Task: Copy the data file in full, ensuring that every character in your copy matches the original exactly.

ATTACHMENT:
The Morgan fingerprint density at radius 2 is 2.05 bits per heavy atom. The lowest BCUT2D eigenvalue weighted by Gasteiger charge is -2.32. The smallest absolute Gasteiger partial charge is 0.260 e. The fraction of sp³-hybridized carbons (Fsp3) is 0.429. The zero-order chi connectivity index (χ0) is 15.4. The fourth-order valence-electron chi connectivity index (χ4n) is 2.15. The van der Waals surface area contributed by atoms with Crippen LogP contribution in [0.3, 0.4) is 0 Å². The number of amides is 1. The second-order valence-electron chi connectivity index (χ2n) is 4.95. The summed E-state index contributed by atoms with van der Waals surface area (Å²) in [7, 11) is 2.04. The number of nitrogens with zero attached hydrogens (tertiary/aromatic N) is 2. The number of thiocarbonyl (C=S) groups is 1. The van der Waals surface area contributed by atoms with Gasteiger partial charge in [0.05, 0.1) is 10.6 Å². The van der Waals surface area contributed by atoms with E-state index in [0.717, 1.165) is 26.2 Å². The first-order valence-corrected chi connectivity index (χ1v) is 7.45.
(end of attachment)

The Morgan fingerprint density at radius 2 is 2.05 bits per heavy atom. The lowest BCUT2D eigenvalue weighted by Gasteiger charge is -2.32. The smallest absolute Gasteiger partial charge is 0.260 e. The fraction of sp³-hybridized carbons (Fsp3) is 0.429. The zero-order chi connectivity index (χ0) is 15.4. The fourth-order valence-electron chi connectivity index (χ4n) is 2.15. The van der Waals surface area contributed by atoms with Crippen LogP contribution in [0.3, 0.4) is 0 Å². The number of amides is 1. The second-order valence-electron chi connectivity index (χ2n) is 4.95. The summed E-state index contributed by atoms with van der Waals surface area (Å²) in [7, 11) is 2.04. The number of nitrogens with zero attached hydrogens (tertiary/aromatic N) is 2. The number of thiocarbonyl (C=S) groups is 1. The van der Waals surface area contributed by atoms with Gasteiger partial charge in [0.05, 0.1) is 10.6 Å². The van der Waals surface area contributed by atoms with E-state index in [0.717, 1.165) is 26.2 Å². The first-order valence-corrected chi connectivity index (χ1v) is 7.45.